With a tone of indignation, the tobacco companies last week walked away from efforts to forge an agreement with the federal government. "We regret," said the Philip Morris company, "that an opportunity to resolve decades-old controversies surrounding tobacco has been lost."
In fact, that opportunity is not lost. History is still very much on the side of landmark legislation to restrain cigarette sales, put nicotine-laden products under regulatory control, and launch a major campaign to reduce teen smoking.
Congress can also include measures to ban advertising aimed at the young, and it can try to impose penalties on the tobacco industry if youth smoking doesn't decrease in the years ahead. Those steps, however, will face tough legal challenges related to constitutional issues of free speech (advertising) and due process of law (punishment without trial).
But on the advertising front, at least, we'd urge Congress to move ahead. Past industry practices have been abhorrent. Strategies to hook young smokers have emerged from once-secret company files. The public's interest in restricting tobacco promotions could well outweigh the companies' free-speech argument.
Key reasons the tobacco firms decided to forsake Capitol Hill were (1) Congress's veer away from providing them with immunity from future lawsuits, and (2) the move toward higher penalties on the industry and higher taxes on cigarettes. Both those items had been dealt with to the industry's satisfaction in the agreement concluded last June between tobacco firms and state attorneys general.
Tobacco lobbyists have striven for months to rally congressional support behind that settlement - which was, in its own right, a landmark. If the settlement's immunity from future class-action lawsuits had been accepted, and its $368.5 billion in penalties been deemed adequate, Philip Morris, RJR Nabisco, and others would have signed on to advertising bans and a requisite 60 percent reduction in youth smoking in the next decade.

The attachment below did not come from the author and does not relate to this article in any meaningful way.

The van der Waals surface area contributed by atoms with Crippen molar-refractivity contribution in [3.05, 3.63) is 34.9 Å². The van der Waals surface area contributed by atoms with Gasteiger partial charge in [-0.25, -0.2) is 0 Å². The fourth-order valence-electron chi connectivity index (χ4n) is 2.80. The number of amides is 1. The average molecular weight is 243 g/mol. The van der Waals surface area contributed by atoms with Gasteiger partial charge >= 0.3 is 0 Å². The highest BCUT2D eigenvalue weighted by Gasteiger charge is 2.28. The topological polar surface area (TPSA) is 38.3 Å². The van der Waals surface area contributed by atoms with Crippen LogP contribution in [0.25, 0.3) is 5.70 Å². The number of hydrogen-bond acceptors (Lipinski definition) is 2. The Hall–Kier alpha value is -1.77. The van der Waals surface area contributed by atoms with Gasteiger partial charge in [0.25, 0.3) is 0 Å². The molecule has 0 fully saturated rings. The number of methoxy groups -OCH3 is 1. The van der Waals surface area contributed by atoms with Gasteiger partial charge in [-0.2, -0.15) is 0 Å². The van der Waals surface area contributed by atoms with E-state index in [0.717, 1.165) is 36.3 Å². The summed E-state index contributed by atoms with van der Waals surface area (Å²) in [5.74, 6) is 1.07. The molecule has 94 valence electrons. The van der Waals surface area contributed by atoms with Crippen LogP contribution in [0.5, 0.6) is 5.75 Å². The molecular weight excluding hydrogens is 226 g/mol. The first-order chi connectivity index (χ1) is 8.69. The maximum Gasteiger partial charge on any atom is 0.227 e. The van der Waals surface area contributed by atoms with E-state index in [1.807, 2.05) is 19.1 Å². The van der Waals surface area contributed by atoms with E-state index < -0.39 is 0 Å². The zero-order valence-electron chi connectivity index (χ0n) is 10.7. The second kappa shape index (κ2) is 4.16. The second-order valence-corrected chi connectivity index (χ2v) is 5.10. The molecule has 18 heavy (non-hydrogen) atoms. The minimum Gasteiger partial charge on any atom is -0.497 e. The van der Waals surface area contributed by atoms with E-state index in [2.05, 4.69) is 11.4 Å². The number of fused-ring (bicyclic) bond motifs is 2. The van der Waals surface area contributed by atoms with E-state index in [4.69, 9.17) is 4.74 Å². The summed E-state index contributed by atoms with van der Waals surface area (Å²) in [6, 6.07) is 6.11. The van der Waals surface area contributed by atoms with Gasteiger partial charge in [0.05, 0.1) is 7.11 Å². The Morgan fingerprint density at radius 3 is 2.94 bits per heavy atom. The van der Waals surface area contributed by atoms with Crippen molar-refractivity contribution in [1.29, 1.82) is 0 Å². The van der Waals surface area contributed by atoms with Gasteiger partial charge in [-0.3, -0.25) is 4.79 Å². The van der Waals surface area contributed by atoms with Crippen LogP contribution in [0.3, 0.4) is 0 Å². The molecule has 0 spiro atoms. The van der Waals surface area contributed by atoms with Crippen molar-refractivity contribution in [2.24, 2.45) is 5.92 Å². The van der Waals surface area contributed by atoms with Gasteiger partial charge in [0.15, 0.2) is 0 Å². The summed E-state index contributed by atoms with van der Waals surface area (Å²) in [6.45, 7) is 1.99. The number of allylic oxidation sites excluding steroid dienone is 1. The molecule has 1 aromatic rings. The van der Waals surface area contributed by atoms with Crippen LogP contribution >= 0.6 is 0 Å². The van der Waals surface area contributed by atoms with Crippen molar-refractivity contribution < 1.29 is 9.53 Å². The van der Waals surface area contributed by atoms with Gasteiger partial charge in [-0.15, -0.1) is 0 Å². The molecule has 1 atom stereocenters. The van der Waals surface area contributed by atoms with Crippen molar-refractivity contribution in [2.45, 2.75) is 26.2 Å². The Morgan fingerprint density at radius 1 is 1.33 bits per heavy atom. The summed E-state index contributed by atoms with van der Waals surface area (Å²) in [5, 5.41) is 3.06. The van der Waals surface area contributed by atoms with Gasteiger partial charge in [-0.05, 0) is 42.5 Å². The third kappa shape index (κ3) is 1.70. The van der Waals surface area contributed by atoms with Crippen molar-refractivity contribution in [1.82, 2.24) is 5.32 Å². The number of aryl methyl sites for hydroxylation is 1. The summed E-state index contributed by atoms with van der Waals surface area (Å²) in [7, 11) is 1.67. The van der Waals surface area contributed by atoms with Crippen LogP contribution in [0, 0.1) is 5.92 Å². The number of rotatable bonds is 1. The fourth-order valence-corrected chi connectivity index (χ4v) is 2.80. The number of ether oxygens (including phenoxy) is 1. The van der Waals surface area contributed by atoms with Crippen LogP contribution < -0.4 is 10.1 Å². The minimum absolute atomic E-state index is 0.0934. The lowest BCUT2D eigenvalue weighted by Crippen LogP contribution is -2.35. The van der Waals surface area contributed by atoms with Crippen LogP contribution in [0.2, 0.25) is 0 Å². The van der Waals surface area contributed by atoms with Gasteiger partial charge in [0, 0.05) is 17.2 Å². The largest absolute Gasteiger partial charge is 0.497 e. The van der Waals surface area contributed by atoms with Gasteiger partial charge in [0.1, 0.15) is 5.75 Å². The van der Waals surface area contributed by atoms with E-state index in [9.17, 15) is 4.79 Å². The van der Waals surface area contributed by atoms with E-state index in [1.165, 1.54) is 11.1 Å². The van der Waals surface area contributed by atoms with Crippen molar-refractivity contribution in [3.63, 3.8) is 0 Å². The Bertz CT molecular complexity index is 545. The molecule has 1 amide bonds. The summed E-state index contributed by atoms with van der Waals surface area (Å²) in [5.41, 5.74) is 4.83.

But it quickly became clear that trade-off wouldn't hold. The political clout once exercised by tobacco has largely evaporated. At the same time, a determination to hold the industry responsible for the damage caused by its products has grown. Legislators, such as Senate Commerce Committee chairman John McCain (R) of Arizona, want more from the industry than it's willing to give voluntarily.
Big Tobacco may be weakened politically, but it still has vast financial resources. The companies are vowing to launch an advertising offensive to undermine the legislation shaped by Mr. McCain's committee, which would extract more than $516 billion in penalties from the industry over the next quarter century. As RJR Nabisco chairman Steven Goldstone put it, the companies want to keep serving the millions of customers who "depend" on their products.
Breaking that dependency is what the bargaining and the controversy is really about. Without an addictive hold on the public, there is no Big Tobacco. The process of loosening its grip on Americans has begun, and Congress should stay the course.